There is a debate under way about whether all of the core functions of driverless vehicles are likely to be self-contained, meaning housed within the vehicles’ operating systems and sensors; there is an alternative view that vehicle-to-vehicle and vehicle-to-infrastructure communications might enable greater functionality and efficiency. For example, MIT researchers have modeled a system of “slotting” autonomous vehicles through intersections, eliminating traffic lights and cutting wait times by 80 percent or more.5 But that system requires vehicles to connect with a common traffic management system, and that, in turn, requires network latency of perhaps 1 millisecond for some applications, much lower than the current latency of 50 milliseconds offered by 4G networks.6

Deloitte’s analysis has found that the breadth of future mobility use cases requiring connectivity is expected to generate data traffic of roughly 0.6 exabytesi every month by 2020—about 9 percent of total US wireless data traffic.7 And our estimates further indicate that data traffic associated with mobility and transportation could grow to 9.4 exabytes every month8 by 2030 as autonomous vehicles become more pervasive, highlighting the exponential growth in data traffic that could exert significant pressure for higher bandwidth. These estimates vastly exceed most industry projections, which don’t take into account the complexities and far-reaching implications of the future of mobility. Telecom companies need to gear up to embrace this imminent challenge.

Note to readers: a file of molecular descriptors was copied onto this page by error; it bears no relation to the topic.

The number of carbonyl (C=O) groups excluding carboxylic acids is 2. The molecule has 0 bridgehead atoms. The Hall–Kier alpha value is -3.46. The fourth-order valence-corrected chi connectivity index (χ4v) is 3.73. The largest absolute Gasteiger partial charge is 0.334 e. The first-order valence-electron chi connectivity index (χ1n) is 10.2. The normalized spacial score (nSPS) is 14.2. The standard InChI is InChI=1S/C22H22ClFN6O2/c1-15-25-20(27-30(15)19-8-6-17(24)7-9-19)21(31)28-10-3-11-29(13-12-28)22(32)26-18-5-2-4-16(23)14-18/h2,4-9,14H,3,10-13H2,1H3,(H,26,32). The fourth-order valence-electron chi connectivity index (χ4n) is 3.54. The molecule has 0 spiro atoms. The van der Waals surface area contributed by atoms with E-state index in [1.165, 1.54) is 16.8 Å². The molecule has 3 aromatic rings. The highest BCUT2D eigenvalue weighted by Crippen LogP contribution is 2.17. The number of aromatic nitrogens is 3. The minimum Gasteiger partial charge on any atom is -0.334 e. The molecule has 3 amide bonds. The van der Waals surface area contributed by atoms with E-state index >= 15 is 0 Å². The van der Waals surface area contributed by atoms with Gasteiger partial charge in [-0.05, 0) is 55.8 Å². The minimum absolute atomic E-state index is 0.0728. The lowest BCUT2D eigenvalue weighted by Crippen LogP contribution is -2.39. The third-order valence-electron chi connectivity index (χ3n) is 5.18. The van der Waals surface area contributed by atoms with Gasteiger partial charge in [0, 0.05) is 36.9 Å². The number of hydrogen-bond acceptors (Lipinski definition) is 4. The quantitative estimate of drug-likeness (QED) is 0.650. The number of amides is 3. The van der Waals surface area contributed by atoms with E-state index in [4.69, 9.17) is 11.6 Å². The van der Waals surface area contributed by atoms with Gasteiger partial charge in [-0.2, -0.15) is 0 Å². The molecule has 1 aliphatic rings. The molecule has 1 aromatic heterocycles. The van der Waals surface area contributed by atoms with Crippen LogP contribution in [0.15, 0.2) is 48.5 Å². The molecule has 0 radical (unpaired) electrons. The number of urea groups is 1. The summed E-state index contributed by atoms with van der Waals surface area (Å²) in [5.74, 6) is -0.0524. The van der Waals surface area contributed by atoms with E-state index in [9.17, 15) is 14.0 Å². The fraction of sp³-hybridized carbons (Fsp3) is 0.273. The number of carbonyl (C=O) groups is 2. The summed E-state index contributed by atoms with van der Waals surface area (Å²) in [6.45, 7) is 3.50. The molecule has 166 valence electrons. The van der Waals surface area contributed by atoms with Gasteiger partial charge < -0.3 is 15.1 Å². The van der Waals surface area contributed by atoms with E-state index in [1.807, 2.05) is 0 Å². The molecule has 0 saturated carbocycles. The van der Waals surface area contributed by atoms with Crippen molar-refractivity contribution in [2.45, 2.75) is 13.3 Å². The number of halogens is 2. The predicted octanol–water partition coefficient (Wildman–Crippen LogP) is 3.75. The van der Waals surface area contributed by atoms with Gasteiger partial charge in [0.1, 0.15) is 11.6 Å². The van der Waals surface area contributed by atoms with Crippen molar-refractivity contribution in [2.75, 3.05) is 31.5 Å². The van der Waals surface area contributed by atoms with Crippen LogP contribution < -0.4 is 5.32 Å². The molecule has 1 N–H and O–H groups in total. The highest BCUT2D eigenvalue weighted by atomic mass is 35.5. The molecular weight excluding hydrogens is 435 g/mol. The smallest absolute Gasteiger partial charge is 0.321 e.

The breadth of future mobility use cases requiring connectivity is expected to generate data traffic of roughly 0.6 exabytes every month by 2020—about 9 percent of total US wireless data traffic.

Network security is expected to be another critical issue that needs to be addressed, as in-vehicle systems and increasingly connected and intelligent infrastructure would be more exposed to security threats as data is shared between vehicles and the network.9 Complicating matters, manufacturers and developers have yet to settle on common operating technologies and standards for the mobility ecosystem, raising interoperability issues that should be dealt with for full system efficacy.